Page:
Don't the Fallen Deserve at Least a Moment?

By Colbert I. King
Saturday, May 27, 2006

"Memorial Day Sale! Warehouse Is Stocked and Ready for Your Home"; "Memorial Day SALE plus EXTRA 15% OFF when you use your store card or pass"; "Memorial Day 1/2 Price Sale on Mattresses!"; "Memorial Day PIANO SALE"; "UNBELIEVABLE! STOREWIDE SAVINGS JUST IN TIME FOR THE HOLIDAY WEEKEND!"

-- Thursday newspaper ads

This cannot be what Maj. Gen. John A. Logan, national commander of the Grand Army of the Republic, had in mind when he officially proclaimed Memorial Day on May 5, 1868. His thought, as best I can tell, was to set aside a day to honor the war dead. The true meaning of Memorial Day, however, has been overcome by door-buster sales, backyard cookouts and the opportunity to get a little extra sleep.

The fallen don't seem to mean much anymore except, perhaps, to veterans of previous wars and their families, and to the nearly 5,000 mothers and fathers of men and women in uniform who have given their all in Iraq. To those parents, please add surviving brothers and sisters, wives, husbands, children, grandchildren, cousins, aunts, uncles, nephews and nieces, neighbors and friends. If these folks happen to gather on Memorial Day, most likely it won't be to organize a shop-a-rama or barbecue. For them, Monday will be the time to remember loved ones who lost their lives serving their country.

The shame is that much of the nation won't be sharing this day of observance with those families. The shameless will be too busy with other pressing matters, such as:

· Taylor Hicks, the "American Idol" -- should he have really won out over Katharine McPhee?

· Rep. William Jefferson from New Orleans! Was he on the take?

· Don't forget Angelina, Brad and the expected baby in Namibia.

Then there's Comcast and the Nats; Libby and the Veep; Pelosi, Hastert and the FBI; illegal immigrants, the border and the debate; and the John Allen Muhammad farce in Rockville. Anything and everything but time to honor to those who have paid the ultimate price.

It shouldn't be this way.

If ever there was a day when the country should call a timeout on fun and self-indulgent distractions and devote some serious time to a solemn observance, it's this Memorial Day. Goodness knows, enough Americans have given their lives to make it possible.

According to the Department of Veterans Affairs, beginning with the American Revolution and continuing through the war on terrorism (as of Sept. 30, 2005), there were 652,696 American battle deaths, including 53,402 in World War I; 291,557 in World War II; 33,741 in the Korean War; 47,424 in Vietnam; and 147 in Desert Shield-Desert Storm. Those totals don't include the other Americans who died in those theaters of war. That total comes to 14,416. To devote one day to the honor of 667,112 American souls should not be asking too much. Evidently it is.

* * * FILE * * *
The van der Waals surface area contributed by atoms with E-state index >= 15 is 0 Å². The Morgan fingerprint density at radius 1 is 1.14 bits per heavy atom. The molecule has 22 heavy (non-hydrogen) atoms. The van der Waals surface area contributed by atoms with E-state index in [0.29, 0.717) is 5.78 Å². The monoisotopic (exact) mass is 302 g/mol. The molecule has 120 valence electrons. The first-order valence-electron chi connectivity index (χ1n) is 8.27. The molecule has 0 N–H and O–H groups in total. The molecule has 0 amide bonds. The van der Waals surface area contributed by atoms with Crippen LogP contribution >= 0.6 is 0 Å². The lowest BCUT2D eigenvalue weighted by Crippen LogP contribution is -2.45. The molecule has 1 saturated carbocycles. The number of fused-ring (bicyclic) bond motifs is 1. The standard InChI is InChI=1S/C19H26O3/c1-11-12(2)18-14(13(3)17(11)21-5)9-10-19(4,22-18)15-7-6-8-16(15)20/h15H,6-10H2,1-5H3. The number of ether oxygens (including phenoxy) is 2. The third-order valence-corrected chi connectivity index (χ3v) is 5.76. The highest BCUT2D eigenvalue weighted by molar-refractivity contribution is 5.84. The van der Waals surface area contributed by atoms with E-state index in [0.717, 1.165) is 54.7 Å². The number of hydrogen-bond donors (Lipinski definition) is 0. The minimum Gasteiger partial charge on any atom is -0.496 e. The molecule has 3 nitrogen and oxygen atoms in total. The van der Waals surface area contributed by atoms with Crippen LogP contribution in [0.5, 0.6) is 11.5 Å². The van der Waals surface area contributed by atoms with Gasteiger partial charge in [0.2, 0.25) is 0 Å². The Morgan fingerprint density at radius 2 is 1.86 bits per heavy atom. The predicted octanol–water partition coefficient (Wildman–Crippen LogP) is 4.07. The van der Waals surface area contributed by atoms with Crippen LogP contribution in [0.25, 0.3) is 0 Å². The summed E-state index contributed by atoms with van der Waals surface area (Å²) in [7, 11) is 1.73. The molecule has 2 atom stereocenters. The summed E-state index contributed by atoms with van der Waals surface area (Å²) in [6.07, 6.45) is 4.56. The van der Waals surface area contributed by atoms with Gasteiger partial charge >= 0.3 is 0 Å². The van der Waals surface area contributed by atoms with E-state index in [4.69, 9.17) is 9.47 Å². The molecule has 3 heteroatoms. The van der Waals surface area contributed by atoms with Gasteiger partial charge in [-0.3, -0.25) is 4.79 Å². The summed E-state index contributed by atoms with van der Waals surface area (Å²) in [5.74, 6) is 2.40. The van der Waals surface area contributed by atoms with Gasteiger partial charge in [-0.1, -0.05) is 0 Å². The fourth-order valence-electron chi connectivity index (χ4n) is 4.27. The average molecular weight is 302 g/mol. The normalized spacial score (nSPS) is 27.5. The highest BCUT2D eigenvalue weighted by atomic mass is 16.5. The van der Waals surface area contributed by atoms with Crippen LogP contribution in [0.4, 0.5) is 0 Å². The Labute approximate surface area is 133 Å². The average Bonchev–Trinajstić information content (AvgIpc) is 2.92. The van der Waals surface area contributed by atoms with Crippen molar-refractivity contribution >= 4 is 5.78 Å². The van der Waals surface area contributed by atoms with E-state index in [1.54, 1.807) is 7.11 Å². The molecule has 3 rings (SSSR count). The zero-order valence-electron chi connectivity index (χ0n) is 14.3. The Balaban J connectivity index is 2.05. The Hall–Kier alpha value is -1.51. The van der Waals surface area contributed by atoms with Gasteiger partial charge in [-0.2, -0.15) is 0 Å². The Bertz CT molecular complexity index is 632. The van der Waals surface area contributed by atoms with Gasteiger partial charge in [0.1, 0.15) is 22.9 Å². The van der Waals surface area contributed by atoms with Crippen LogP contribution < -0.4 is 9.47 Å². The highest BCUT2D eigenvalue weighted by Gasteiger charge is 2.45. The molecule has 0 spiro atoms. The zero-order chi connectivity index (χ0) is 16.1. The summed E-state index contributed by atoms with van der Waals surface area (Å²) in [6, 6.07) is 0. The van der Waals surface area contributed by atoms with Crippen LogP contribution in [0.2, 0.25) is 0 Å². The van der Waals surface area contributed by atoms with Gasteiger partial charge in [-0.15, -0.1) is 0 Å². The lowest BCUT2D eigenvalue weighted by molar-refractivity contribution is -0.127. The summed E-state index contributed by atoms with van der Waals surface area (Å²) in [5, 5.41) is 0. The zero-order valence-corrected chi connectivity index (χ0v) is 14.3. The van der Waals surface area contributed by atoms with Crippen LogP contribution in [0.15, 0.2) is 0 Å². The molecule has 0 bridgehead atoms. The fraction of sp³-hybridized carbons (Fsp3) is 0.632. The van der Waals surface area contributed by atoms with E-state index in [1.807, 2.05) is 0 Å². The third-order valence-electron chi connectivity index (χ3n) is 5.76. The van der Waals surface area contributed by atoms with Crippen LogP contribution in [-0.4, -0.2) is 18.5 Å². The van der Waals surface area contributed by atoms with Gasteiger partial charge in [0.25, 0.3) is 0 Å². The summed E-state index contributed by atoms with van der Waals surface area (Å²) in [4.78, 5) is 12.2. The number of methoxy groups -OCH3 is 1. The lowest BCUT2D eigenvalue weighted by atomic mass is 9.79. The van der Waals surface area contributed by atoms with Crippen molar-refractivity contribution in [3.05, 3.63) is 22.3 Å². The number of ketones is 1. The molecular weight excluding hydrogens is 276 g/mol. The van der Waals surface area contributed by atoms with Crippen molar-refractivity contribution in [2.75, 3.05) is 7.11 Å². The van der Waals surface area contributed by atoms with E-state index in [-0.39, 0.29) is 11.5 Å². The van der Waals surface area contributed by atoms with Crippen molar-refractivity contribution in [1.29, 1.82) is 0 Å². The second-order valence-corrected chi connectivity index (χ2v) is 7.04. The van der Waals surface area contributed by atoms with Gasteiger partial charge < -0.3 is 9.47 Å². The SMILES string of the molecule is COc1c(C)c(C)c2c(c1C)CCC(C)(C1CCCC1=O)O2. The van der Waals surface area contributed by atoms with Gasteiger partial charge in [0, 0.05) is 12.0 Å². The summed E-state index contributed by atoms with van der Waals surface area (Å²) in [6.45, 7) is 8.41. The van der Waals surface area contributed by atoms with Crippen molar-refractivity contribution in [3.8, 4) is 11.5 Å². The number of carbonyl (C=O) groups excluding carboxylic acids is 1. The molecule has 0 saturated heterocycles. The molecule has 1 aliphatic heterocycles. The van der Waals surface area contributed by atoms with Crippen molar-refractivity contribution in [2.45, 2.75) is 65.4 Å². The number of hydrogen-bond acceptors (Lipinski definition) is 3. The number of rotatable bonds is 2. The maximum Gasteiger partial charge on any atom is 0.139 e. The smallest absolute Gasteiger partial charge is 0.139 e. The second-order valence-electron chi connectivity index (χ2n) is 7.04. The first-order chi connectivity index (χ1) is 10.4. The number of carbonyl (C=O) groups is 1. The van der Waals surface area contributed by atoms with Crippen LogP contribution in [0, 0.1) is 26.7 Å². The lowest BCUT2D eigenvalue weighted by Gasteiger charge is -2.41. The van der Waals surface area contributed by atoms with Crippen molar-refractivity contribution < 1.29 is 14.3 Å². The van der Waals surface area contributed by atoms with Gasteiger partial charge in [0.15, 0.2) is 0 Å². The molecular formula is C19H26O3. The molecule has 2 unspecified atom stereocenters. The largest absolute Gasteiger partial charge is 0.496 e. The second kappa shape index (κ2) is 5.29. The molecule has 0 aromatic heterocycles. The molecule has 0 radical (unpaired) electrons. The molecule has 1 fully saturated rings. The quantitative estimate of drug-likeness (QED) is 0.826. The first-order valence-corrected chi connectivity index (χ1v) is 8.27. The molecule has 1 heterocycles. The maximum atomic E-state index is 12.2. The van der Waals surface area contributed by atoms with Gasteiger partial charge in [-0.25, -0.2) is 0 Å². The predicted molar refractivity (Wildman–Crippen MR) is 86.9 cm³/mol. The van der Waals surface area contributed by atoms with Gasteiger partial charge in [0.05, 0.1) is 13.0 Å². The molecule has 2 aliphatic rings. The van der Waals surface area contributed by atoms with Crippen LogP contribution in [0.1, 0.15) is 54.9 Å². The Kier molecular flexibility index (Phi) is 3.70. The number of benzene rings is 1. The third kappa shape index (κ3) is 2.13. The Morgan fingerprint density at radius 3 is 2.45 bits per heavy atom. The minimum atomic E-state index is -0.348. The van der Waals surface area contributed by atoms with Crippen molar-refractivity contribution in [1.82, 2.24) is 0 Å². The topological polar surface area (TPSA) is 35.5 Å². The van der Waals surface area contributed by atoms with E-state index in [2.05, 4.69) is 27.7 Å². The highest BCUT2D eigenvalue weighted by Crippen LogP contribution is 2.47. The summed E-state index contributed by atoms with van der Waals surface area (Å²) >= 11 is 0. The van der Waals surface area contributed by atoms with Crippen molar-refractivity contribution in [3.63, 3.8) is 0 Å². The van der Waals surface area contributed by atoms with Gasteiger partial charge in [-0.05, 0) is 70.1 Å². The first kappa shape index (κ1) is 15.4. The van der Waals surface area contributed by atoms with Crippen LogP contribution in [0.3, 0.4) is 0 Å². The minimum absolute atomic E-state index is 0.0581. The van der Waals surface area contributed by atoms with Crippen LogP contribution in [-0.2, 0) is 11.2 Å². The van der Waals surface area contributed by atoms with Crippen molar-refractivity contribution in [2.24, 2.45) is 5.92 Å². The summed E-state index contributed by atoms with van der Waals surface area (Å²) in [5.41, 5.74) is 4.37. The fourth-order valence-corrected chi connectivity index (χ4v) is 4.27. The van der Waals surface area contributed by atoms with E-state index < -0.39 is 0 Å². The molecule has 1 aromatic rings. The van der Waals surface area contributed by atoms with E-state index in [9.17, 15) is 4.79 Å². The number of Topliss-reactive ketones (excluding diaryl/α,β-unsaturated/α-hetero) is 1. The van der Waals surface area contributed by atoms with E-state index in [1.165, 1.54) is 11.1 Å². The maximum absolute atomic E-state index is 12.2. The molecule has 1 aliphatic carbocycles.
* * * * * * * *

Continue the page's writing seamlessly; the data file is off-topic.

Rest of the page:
Otherwise, why will the malls, auto showrooms and ballparks be open for business on Memorial Day? Why, on Monday, will sales outnumber memorial services? But I overreach. I'm fussing about not having a day, when most people aren't inclined to give up a moment. You think not?

What did you do last Memorial Day at 3 p.m.? What will you do this Memorial Day at 3 p.m.?

Lest we forget: Congress put a "National Moment of Remembrance" resolution ( ) on the books in December 2000 in the hope that America would return to the true meaning of Memorial Day. The resolution asks that in an act of national unity, Americans at 3 p.m. local time "voluntarily and informally observe in their own way a Moment of remembrance and respect, pausing from whatever they are doing for a moment of silence or listening to 'Taps.' "

The resolution notwithstanding, on Monday, some folks will go on nonchalantly as if there isn't a war on. They'll be so distracted in their pursuit of a good time that they will be oblivious to the fact that some of the country's finest are in Iraq and Afghanistan paying with their lives. And the cruel truth, which the comfortable here at home will also ignore, is that today's troops slugging it out overseas -- conveniently out of sight and mind -- are bearing a disproportionately heavy load when it comes to heeding the call to service.

They, more than any other group of Americans, are bearing the brunt of decisions made by politicians in Washington. Troops in Iraq and Afghanistan -- not the well-protected people in the White House, the Pentagon, the State Department and Congress -- are the ones losing arms, legs and life itself. An indebted nation owes them more than can ever be repaid. A single, uncluttered day of honor would be a good start. It's the least a grateful America can do.

© 2006 The Washington Post Company